The history of Vizcaya reflects and provides insight to the histories of both the nation and Miami. Built between 1914 and 1922—and employing an impressive ten percent of the population of Miami over the course of those years—Vizcaya is one of the country’s most intact remaining estates from the Gilded Age, when the nation’s wealthiest industrialists built lavish homes inspired by European examples.
James Deering, Vizcaya’s owner, was retired from his position as Vice-President of International Harvester when he teamed up with his artistic advisor, Paul Chalfin, to create Vizcaya.
Due to health issues, Deering had been advised to seek out a warmer climate in which to spend his winters, and chose a bayfront site in Miami. His parents had already settled in Coconut Grove, and his half-brother, Charles, who had a home in Buena Vista, would soon develop an estate in Cutler. Deering purchased the first 130 acres of Vizcaya’s 180 acres from Mary Brickell in 1912, just sixteen years after the incorporation of the City of Miami. In the years before and after World War I, Miami’s Brickell Avenue became known as “Millionaire’s Row.” The most beautiful homes on Brickell were soon eclipsed by Vizcaya.
Vizcaya’s Main House was intended to appear as an Italianate villa that had stood for 300 years. Innovative building techniques and design styles were used, incorporating antique Italian marble with native coral rock. The landscape combined elements of Italian and French garden design adapted to the subtropical setting. Shells found in Florida and the Caribbean decorate many features in the gardens, including the grottos and bridges. On December 25, 1916, Deering celebrated the completion of the Main House with a party at which his guests dressed as Italian peasants.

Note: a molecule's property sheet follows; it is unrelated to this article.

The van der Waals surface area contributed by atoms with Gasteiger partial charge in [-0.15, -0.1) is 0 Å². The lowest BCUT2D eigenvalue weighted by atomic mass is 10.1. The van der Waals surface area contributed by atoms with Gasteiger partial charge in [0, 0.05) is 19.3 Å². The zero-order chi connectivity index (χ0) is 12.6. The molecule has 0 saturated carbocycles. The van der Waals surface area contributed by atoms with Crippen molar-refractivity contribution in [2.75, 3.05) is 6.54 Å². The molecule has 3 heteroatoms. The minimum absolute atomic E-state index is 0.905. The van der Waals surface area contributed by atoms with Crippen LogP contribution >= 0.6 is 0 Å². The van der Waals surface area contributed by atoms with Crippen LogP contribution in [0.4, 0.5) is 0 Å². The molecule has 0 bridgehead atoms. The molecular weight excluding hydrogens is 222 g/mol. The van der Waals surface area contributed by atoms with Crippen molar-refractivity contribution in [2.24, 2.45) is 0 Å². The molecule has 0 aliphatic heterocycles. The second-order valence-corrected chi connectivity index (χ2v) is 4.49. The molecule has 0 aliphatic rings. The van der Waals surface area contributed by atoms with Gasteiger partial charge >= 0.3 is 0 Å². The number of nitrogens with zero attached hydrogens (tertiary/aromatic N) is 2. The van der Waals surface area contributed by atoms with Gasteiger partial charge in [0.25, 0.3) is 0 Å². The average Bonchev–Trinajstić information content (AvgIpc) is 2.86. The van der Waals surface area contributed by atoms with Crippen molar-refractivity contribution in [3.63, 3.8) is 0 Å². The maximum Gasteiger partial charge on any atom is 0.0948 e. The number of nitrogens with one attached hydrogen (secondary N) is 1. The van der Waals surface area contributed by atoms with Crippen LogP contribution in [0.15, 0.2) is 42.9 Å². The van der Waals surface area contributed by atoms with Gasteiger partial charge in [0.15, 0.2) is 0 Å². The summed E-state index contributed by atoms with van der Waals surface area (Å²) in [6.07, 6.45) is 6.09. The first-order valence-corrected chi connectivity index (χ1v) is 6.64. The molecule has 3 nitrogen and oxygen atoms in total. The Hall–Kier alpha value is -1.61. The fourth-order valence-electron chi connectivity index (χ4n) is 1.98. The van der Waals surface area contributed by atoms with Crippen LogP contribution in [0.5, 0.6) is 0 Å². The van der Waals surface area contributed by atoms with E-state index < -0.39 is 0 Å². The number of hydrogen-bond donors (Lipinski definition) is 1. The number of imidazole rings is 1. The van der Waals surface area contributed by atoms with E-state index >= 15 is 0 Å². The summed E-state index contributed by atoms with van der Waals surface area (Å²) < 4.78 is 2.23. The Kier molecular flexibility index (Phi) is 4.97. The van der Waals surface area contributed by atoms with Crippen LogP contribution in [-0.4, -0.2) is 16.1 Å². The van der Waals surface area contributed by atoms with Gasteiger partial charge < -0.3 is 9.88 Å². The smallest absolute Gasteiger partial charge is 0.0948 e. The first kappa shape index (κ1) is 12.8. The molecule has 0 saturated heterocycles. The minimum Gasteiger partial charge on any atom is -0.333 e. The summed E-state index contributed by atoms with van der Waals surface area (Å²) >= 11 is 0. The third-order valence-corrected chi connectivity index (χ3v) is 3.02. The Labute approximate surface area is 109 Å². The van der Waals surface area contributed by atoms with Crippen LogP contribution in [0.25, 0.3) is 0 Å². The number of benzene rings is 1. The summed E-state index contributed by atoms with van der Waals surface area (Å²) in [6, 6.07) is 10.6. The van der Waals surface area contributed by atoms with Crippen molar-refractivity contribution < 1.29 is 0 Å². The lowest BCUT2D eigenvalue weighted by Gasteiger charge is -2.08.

Although Vizcaya was designed to look old, Deering was a man whose family’s fortune came from industrialization. As such, he introduced the most modern technologies and features to his home. For example, the Main House is an early example of poured-in-place concrete and boasted revolutionary technology including two elevators, a central vacuuming system, and an electric telephone exchange system. In addition to the collection of art, furnishings and objects he gathered throughout Europe, Deering was also a patron of contemporary art and commissioned several prominent artists to create work specifically for Vizcaya.
Deering enjoyed his beloved Vizcaya for less than nine years. He passed away on September 18, 1925, while returning to the U.S. from France aboard the S.S. City of Paris ocean liner. Vizcaya was left to Charles Deering and suffered extensive damage in Miami’s 1926 hurricane. Charles died in 1927, and Vizcaya eventually passed to his daughters. A restoration campaign took place in 1933 under Chalfin. The estate had its first opening as a privately owned museum in 1935.
The estate’s heirs conveyed 130 acres of Vizcaya’s property to the Catholic Diocese of St. Augustine which built Mercy Hospital, a school and housing in the 1940s; the remaining 50 acres, including the Main House, gardens and Village, were conveyed to Dade County in 1951. Included was the donation of the estate’s substantial furnishings and art collection on the condition that Vizcaya be used as a public museum in perpetuity. In March 1953 Vizcaya opened to the public as the Dade County Art Museum.
Today, Vizcaya Museum and Gardens is an internationally renowned accredited museum and a National Historic Landmark. The museum is known for its rich history, architecture, gardens, and art and living collections, and it retains one of the only remaining native forests in Miami. Vizcaya’s mission is to preserve the estate and to engage the public in learning through the arts, history and the environment. Families participate in many programs that share Vizcaya’s history in fun and engaging ways.
Members enjoy special tours and access. Volunteers help keep the gardens and mangrove coastline beautiful. Supporters give generously to ensure the protection and preservation of Vizcaya.
A trip to Vizcaya transports visitors to another time. The centennial year is a celebration of much more than one man’s dream: the nation’s history and the region’s history are so clearly reflected and closely intertwined with Vizcaya that to celebrate one is to celebrate all.